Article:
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Monk tends graves of 'exiled' troops

China Daily/Agencies | Updated: 2013-07-27 13:35

Just south of the minefields, fences and watchposts of the world's last Cold War frontier, a monk pours rice wine on the grave of an unknown soldier from the Democratic People's Republic of Korea who was killed 60 years ago.

The monk, 57-year-old Mukgai, is alone in tending to the spirits of "enemy" combatants - DPRK and Chinese troops - who died in the slaughter of the 1950-53 Korean War and whose remains lie buried in an isolated ROK cemetery.

Monk tends graves of 'exiled' troops

To honor soldiers from the Democratic People's Republic of Korea who died during the Korean War (1950-53), Mukgai, a monk from the Republic of Korea, bangs a wooden gong at a cemetery in Paju, ROK. Jung Yeon-Je / Agence France-Presse

Every day, he performs the same Buddhist ritual, chanting sutras, banging a drum and pouring the wine in an effort, he says, to soothe the souls of young men permanently exiled in death.

Some 735 DPRK soldiers and 369 Chinese are buried in the cemetery - the only one of its kind in the ROK - located a short walk from the Imjin River that forms part of the border separating the two neighbors.

'Vivid encounter'

Mukgai decided to devote himself to tending the graveyard after what he describes as a vivid and disturbing supernatural encounter one night in October 2011 in the grounds of the nearby temple where he lived at the time.

"All of a sudden the temple grounds were packed with the ghosts of all these dead soldiers, making a huge commotion, some of them speaking in Chinese," he said.

They were wearing worn-out or bloodied military uniforms, some of them complaining they were cold and hungry, begging for help and crying that they missed their homes, he said.

"It was an unbelievable and unforgettable scene," he said.

Both moved and frightened by the experience, Mukgai said he initially tried to ignore the pleas but was worn down by what became nightly visitations in the temple grounds.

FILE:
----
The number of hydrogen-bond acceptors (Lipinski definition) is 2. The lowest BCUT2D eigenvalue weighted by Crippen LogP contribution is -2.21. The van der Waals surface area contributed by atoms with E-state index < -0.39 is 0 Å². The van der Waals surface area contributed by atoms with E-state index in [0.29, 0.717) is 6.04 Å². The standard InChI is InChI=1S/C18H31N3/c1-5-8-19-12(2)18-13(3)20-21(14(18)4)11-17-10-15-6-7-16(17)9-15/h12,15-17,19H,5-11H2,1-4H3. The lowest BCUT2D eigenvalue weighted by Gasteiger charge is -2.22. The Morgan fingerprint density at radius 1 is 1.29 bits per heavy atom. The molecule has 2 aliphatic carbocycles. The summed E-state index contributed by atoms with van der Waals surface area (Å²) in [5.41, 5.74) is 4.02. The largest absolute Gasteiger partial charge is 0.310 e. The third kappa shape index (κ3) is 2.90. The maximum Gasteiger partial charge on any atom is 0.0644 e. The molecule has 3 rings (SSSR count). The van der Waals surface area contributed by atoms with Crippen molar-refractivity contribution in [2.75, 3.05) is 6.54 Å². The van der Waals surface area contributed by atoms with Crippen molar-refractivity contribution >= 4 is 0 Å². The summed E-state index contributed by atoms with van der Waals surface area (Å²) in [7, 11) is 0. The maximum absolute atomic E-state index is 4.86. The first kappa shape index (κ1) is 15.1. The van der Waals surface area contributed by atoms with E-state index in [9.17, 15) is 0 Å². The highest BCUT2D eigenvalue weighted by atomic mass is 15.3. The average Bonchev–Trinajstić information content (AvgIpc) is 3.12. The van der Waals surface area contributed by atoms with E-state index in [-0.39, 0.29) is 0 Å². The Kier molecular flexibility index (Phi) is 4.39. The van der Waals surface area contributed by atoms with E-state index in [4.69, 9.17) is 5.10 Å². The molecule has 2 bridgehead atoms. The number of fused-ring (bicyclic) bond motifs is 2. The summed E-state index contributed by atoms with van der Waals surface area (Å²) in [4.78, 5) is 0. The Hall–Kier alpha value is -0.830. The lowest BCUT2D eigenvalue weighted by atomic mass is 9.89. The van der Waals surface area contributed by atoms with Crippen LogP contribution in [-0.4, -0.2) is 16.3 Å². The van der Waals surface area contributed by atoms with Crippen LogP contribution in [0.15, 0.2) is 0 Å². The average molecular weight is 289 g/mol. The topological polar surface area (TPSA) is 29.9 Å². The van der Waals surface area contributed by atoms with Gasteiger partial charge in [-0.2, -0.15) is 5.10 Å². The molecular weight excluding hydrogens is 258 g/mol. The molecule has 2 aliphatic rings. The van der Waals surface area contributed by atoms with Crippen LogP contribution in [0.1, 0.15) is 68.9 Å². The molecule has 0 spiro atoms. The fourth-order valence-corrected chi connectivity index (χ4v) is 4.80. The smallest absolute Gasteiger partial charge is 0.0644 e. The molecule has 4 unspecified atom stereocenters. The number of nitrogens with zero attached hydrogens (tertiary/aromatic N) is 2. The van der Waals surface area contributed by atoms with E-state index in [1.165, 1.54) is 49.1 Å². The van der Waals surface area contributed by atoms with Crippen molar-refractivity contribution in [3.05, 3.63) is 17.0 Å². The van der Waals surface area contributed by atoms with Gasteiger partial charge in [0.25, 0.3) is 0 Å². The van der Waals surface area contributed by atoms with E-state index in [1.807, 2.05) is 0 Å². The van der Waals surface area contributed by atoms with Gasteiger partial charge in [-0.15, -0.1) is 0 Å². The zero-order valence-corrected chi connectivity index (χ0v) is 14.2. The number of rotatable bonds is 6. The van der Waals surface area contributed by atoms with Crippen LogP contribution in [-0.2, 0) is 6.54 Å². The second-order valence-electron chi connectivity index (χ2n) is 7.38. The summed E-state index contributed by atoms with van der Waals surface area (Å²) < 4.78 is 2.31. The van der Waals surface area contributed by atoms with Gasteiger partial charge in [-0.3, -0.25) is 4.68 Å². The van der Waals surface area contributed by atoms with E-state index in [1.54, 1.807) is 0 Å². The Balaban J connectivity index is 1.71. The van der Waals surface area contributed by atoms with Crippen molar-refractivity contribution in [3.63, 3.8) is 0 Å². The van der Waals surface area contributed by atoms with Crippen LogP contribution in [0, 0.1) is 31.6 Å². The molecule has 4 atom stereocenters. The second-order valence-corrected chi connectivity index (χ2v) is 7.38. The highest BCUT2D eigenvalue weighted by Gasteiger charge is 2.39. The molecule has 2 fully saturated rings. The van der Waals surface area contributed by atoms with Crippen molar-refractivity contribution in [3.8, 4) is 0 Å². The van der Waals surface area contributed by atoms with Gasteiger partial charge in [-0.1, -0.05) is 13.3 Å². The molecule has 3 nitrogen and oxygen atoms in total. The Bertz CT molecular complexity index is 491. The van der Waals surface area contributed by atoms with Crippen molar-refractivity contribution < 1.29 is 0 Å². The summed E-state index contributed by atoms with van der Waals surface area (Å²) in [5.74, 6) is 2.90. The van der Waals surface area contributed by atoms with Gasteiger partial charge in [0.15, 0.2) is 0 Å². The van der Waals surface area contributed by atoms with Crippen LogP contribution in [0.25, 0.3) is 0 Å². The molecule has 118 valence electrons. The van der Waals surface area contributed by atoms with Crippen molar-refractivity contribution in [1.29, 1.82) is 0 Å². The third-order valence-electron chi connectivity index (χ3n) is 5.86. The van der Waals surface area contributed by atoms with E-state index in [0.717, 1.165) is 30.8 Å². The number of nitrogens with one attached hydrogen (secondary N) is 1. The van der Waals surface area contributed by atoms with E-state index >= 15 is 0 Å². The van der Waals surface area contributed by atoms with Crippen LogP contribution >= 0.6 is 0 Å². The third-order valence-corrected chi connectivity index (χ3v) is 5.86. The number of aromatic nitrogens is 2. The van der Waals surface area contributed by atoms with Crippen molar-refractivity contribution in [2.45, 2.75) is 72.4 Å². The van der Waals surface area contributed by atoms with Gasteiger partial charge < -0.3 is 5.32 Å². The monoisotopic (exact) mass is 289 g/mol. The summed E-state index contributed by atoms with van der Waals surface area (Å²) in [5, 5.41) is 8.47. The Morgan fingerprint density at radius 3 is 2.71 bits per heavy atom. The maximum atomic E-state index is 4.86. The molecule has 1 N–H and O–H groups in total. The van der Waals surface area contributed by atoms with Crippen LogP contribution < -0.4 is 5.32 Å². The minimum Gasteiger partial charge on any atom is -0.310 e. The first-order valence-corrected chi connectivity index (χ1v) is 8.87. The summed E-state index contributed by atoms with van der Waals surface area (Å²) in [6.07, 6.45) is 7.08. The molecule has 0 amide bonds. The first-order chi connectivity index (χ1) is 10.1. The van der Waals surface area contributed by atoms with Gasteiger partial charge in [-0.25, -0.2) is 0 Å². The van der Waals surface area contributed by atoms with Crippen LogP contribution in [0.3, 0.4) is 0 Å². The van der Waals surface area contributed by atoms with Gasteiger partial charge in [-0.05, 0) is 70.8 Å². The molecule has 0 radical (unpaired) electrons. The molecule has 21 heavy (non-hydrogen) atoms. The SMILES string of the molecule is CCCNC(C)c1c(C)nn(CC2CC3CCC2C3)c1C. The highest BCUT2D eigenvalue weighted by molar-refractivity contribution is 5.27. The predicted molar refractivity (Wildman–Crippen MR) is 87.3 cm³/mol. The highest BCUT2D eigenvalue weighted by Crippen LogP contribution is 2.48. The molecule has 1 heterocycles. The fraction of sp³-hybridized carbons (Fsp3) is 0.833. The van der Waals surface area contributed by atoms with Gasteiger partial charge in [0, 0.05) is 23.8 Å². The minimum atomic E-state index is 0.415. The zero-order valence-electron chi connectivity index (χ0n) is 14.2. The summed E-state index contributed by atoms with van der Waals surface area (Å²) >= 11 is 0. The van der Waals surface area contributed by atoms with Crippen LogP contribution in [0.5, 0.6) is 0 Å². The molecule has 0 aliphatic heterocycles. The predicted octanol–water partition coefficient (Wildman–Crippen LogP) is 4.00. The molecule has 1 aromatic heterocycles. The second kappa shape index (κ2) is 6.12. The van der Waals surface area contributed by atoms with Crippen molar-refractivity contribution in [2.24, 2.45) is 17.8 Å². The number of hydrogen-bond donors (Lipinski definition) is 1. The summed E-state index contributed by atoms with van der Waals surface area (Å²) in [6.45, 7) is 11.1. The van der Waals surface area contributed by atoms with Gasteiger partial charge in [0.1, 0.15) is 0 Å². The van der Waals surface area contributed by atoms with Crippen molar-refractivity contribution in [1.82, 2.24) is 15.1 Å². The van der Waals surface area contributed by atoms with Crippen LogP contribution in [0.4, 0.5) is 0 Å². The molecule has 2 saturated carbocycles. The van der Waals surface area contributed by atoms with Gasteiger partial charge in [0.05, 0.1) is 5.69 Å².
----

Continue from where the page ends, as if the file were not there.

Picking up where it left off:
When the temple closed, after the land it was on was sold, the monk moved to an adjacent log house and eventually embarked on his mission to bring some comfort to the soldiers' spirits.

Casualty figures from the Korean War remain disputed, but around 200,000 DPRK troops are believed to have been killed. China entered the war in October 1950 and lost about 135,000 soldiers in the fighting.

Saturday marks the 60th anniversary of the armistice that ended the conflict but left both sides still technically at war because it was never formalized by a peace treaty.

Beijing and Seoul established diplomatic relations in 1992 and China is now ROK's largest trade partner.

Relations between Pyongyang and Seoul on the other hand remain extremely volatile, as witnessed most recently by a surge in military tensions in March and April.

The cemetery was established in 1996 as a final resting place for the remains of DPRK and Chinese soldiers that had been buried in small plots scattered around the country.

Initially the graves were marked with a simple wooden stake. While some carried a name, most were anonymous and identified only by nationality.

The site was poorly tended and soon fell into disrepair. "When I first saw it, it was completely run down, teeming with rats, overgrown ..." Mukgai said.

In line with Buddhist tradition, Mukgai staged a 108-day period of prayer at the cemetery aimed at releasing the souls of the dead soldiers from their torment.

Agence France-Presse


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